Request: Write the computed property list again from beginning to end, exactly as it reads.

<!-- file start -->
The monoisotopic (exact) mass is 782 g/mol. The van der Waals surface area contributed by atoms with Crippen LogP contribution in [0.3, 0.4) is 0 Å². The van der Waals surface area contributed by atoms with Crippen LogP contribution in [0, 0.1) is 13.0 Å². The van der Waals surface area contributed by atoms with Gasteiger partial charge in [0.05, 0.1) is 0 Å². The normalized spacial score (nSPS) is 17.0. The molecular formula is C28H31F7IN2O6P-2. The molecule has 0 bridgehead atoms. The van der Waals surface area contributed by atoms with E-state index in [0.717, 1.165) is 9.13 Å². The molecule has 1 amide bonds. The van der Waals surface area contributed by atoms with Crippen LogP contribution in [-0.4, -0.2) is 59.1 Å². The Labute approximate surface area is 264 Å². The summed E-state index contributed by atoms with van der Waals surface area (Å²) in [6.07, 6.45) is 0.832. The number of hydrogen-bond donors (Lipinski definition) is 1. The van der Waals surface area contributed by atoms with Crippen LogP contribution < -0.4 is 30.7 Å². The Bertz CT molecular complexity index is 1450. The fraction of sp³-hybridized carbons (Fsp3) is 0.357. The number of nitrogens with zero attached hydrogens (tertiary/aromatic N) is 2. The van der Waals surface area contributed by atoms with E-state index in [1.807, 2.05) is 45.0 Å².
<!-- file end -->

The monoisotopic (exact) mass is 782 g/mol. The van der Waals surface area contributed by atoms with Crippen LogP contribution in [0.3, 0.4) is 0 Å². The van der Waals surface area contributed by atoms with Crippen LogP contribution in [0, 0.1) is 13.0 Å². The van der Waals surface area contributed by atoms with Gasteiger partial charge in [0.05, 0.1) is 0 Å². The normalized spacial score (nSPS) is 17.0. The molecular formula is C28H31F7IN2O6P-2. The molecule has 0 bridgehead atoms. The van der Waals surface area contributed by atoms with E-state index in [0.717, 1.165) is 9.13 Å². The molecule has 1 amide bonds. The van der Waals surface area contributed by atoms with Crippen LogP contribution in [-0.4, -0.2) is 59.1 Å². The Labute approximate surface area is 264 Å². The summed E-state index contributed by atoms with van der Waals surface area (Å²) in [6.07, 6.45) is 0.832. The number of hydrogen-bond donors (Lipinski definition) is 1. The van der Waals surface area contributed by atoms with Crippen LogP contribution < -0.4 is 30.7 Å². The Bertz CT molecular complexity index is 1450. The fraction of sp³-hybridized carbons (Fsp3) is 0.357. The number of nitrogens with zero attached hydrogens (tertiary/aromatic N) is 2. The van der Waals surface area contributed by atoms with E-state index in [1.807, 2.05) is 45.0 Å².